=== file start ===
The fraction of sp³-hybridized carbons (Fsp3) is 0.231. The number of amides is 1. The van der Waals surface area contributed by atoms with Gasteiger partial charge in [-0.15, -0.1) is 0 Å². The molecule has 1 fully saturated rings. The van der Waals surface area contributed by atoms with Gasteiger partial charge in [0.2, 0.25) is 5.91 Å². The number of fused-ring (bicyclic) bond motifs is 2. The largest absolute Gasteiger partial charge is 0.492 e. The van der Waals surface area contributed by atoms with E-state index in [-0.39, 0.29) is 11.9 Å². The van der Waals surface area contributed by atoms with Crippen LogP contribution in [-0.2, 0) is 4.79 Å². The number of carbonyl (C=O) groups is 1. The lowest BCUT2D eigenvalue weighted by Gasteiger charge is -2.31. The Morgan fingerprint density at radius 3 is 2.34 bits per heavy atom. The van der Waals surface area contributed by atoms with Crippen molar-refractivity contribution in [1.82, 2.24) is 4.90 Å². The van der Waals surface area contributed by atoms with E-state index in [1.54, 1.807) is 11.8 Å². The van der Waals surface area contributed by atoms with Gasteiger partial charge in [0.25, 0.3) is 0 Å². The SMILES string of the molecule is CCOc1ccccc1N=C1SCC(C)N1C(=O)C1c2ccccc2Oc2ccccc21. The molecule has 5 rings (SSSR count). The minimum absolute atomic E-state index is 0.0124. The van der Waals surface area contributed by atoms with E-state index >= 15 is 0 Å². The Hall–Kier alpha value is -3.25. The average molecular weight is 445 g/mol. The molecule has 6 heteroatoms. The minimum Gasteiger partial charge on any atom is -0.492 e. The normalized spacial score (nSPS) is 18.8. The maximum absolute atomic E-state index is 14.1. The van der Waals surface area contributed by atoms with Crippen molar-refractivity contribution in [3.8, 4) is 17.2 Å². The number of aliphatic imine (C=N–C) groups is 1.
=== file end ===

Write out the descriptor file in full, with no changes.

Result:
The fraction of sp³-hybridized carbons (Fsp3) is 0.231. The number of amides is 1. The van der Waals surface area contributed by atoms with Gasteiger partial charge in [-0.15, -0.1) is 0 Å². The molecule has 1 fully saturated rings. The van der Waals surface area contributed by atoms with Gasteiger partial charge in [0.2, 0.25) is 5.91 Å². The number of fused-ring (bicyclic) bond motifs is 2. The largest absolute Gasteiger partial charge is 0.492 e. The van der Waals surface area contributed by atoms with E-state index in [-0.39, 0.29) is 11.9 Å². The van der Waals surface area contributed by atoms with Crippen LogP contribution in [-0.2, 0) is 4.79 Å². The number of carbonyl (C=O) groups is 1. The lowest BCUT2D eigenvalue weighted by Gasteiger charge is -2.31. The Morgan fingerprint density at radius 3 is 2.34 bits per heavy atom. The van der Waals surface area contributed by atoms with Crippen molar-refractivity contribution in [1.82, 2.24) is 4.90 Å². The van der Waals surface area contributed by atoms with E-state index in [1.54, 1.807) is 11.8 Å². The van der Waals surface area contributed by atoms with Gasteiger partial charge in [0.25, 0.3) is 0 Å². The SMILES string of the molecule is CCOc1ccccc1N=C1SCC(C)N1C(=O)C1c2ccccc2Oc2ccccc21. The molecule has 5 rings (SSSR count). The minimum absolute atomic E-state index is 0.0124. The van der Waals surface area contributed by atoms with E-state index >= 15 is 0 Å². The Hall–Kier alpha value is -3.25. The average molecular weight is 445 g/mol. The molecule has 6 heteroatoms. The minimum Gasteiger partial charge on any atom is -0.492 e. The normalized spacial score (nSPS) is 18.8. The maximum absolute atomic E-state index is 14.1. The van der Waals surface area contributed by atoms with Crippen molar-refractivity contribution in [3.8, 4) is 17.2 Å². The number of aliphatic imine (C=N–C) groups is 1.